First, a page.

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Venting a Laundry Room

  • Transcript

    LESLIE: Tom in Alabama needs some help with a laundry room situation. What can we do for you?

    TOM IN ALABAMA: Well now, several years ago, we added a 12×24 sunroom to the back of our house. The room sets about 10 to 12 inches off the ground.

    TOM: OK.

    TOM IN ALABAMA: Our laundry room is also in the back of the house, so you can imagine the vent is going into the laundry room.

    TOM: OK.

    TOM IN ALABAMA: Well, we always use a sheer stocking on the end to stop the lint and it works, and it works.

    TOM: (laughs) So you have this thing venting into the sunroom? Do you see bits of lint floating in the sunlight?

    TOM IN ALABAMA: No, no actually it works fine. We just have to open the windows once in a while, put the fans on and everything is fine. But I just …

    TOM: Yeah, well it’s probably pretty humid, if nothing else. It’s not a good idea to vent a dryer into any area that’s considered living space.

    TOM IN ALABAMA: You’re right. And that’s my question. What I would like to do is run it down under the floor and out but I’ve got 12 feet to run.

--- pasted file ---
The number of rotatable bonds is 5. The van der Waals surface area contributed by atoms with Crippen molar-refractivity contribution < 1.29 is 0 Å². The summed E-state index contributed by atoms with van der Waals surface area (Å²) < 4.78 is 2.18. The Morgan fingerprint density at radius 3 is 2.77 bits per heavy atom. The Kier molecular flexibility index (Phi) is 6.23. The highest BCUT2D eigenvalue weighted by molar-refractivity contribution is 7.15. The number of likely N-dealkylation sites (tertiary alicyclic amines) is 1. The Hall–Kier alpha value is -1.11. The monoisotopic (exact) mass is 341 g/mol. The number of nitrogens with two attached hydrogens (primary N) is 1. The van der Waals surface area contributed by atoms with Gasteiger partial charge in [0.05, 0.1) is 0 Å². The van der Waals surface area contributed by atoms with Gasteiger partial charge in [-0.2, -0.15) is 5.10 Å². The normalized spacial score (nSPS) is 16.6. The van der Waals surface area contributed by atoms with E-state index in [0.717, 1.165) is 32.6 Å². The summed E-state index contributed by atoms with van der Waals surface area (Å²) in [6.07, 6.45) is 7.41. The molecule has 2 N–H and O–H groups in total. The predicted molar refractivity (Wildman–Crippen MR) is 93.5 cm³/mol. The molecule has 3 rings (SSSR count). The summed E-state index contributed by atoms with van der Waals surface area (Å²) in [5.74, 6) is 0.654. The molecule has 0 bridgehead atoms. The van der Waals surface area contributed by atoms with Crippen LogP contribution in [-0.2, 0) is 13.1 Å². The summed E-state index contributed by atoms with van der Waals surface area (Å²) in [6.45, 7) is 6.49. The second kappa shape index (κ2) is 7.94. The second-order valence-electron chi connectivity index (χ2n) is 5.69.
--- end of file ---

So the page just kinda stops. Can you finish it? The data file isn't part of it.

TOM: OK.

    TOM IN ALABAMA: So, obviously, the clothes are never going to dry.

    TOM: Well, they may if you do it correctly. The secret here is to have as few bends as possible. If you can go off the dryer, down and have like one 90-degree bend into that space and out and if you make that duct out of solid, metal ducting – I don’t want you to use the flexible plastic dryer hose; there’s a lot of interior resistance. You’ll also get condensation and it could be a fire hazard. But if you use solid, metal ducting with very little resistance, that’ll be fine. People run that metal ducting 10, 15, 20 feet all the time. It really has to do with the number of turns and how smooth it is. So if you use the metal duct, you’ll be fine doing that, Tom.

    TOM IN ALABAMA: Oh, OK. Great. I was wondering if I was going [to have to add] (ph) like an inline – some kind of exhaust or something I could put in but I guess that’d be over-exaggerating.

    TOM: That’s overkill. You’re over-thinking it. No, metal ducting is fine and just think about how nice it’s going to be to sit in the sunroom without having the odor of fabric softener in the air. (chuckles)

    LESLIE: (chuckles) Which is nice, though.

    TOM IN ALABAMA: You got it. That’s exactly what it is. (chuckles) OK. Thank you so much for your time.

    TOM: You’re welcome, Tom. Thanks so much for calling us at 1-888-MONEY-PIT.
     

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